Traffic pollution causes about 4 million new asthma cases in children worldwide each year, new research shows.
Two-thirds of these kids live in urban areas, according to the study by researchers at George Washington University in Washington, D.C.
“Our findings suggest that millions of new cases of pediatric asthma could be prevented in cities around the world by reducing air pollution,” said senior study author Susan Anenberg. She is an associate professor of environmental and occupational health at the university’s Milken Institute School of Public Health.
Between 2010 and 2015, about 4 million children in 194 countries developed asthma each year due to exposure to nitrogen dioxide (NO2) air pollution, the researchers said. NO2 mainly comes from vehicle exhaust.
“Improving access to cleaner forms of transportation, like electrified public transport and active commuting by cycling and walking, would not only bring down NO2 levels, but would also reduce asthma, enhance physical fitness, and cut greenhouse gas emissions,” Anenberg said in a university news release.
About 13% of asthma incidence in children is linked with NO2 pollution, the study authors noted.
But among 92 of 125 major cities included in the new study, NO2 pollution accounted for more than 20% of childhood asthma cases, the findings showed.
The 10 cities with the highest rates included eight in China (with rates reaching 37% to 48%), as well as Moscow in Russia and Seoul, South Korea. In those cities, 40% of cases were linked to vehicular pollution.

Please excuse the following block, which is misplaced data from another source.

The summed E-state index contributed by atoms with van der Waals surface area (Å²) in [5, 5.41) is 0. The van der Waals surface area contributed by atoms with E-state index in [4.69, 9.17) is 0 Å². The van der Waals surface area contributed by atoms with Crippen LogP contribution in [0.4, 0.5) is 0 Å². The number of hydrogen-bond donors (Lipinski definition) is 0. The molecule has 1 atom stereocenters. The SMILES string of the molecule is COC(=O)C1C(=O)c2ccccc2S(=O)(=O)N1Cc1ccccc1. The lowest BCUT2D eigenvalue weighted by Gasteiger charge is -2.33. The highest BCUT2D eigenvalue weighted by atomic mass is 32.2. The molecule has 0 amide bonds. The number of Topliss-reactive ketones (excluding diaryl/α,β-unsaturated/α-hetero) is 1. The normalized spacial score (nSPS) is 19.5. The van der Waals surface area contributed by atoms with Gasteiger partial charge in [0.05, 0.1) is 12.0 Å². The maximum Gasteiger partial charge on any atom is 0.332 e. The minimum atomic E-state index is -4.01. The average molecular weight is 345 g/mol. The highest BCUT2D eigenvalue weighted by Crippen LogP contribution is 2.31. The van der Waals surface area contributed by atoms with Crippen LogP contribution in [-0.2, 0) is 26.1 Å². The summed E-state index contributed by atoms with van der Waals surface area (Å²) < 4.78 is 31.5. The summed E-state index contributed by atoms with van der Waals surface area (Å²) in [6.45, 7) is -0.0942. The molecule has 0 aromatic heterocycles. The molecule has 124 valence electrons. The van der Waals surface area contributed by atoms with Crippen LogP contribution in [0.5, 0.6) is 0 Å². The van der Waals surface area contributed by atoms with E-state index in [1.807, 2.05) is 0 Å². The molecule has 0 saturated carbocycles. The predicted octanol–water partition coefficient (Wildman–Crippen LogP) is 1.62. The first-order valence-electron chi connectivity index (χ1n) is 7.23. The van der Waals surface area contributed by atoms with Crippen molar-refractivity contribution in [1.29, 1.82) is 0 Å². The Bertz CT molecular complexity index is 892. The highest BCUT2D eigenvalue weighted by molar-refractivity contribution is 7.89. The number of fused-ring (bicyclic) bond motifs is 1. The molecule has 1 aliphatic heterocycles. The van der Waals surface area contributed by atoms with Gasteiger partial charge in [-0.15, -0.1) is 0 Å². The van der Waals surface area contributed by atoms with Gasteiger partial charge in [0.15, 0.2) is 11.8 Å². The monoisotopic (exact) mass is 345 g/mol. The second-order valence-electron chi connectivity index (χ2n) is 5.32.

Los Angeles, New York, Chicago, Las Vegas and Milwaukee were the U.S. cities with the highest percentage of pediatric asthma cases linked to NO2 air pollution.
But in actual numbers, China fared worst, with 760,000 cases of pediatric asthma linked to NO2 a year. That was followed by India at 350,000 and the United States at 240,000.
The study was published April 10 in The Lancet Planetary Health.
Air pollution is “a major environmental risk to health,” according to the World Health Organization (WHO), which created air quality guidelines for NO2 and other air pollutants.
But more than 90% of the new childhood asthma cases attributable to NO2 occurred in areas that already meet the WHO guideline, the researchers noted.
According to the study’s lead author, Pattanun (Ploy) Achakulwisut, a postdoctoral scientist at the Milken Institute, “That finding suggests that the WHO guideline for NO2 may need to be re-evaluated to make sure it is sufficiently protective of children’s health.”
An estimated 235 million people worldwide have asthma, which can cause wheezing and life-threatening respiratory attacks.
The American Lung Association has more on childhood asthma.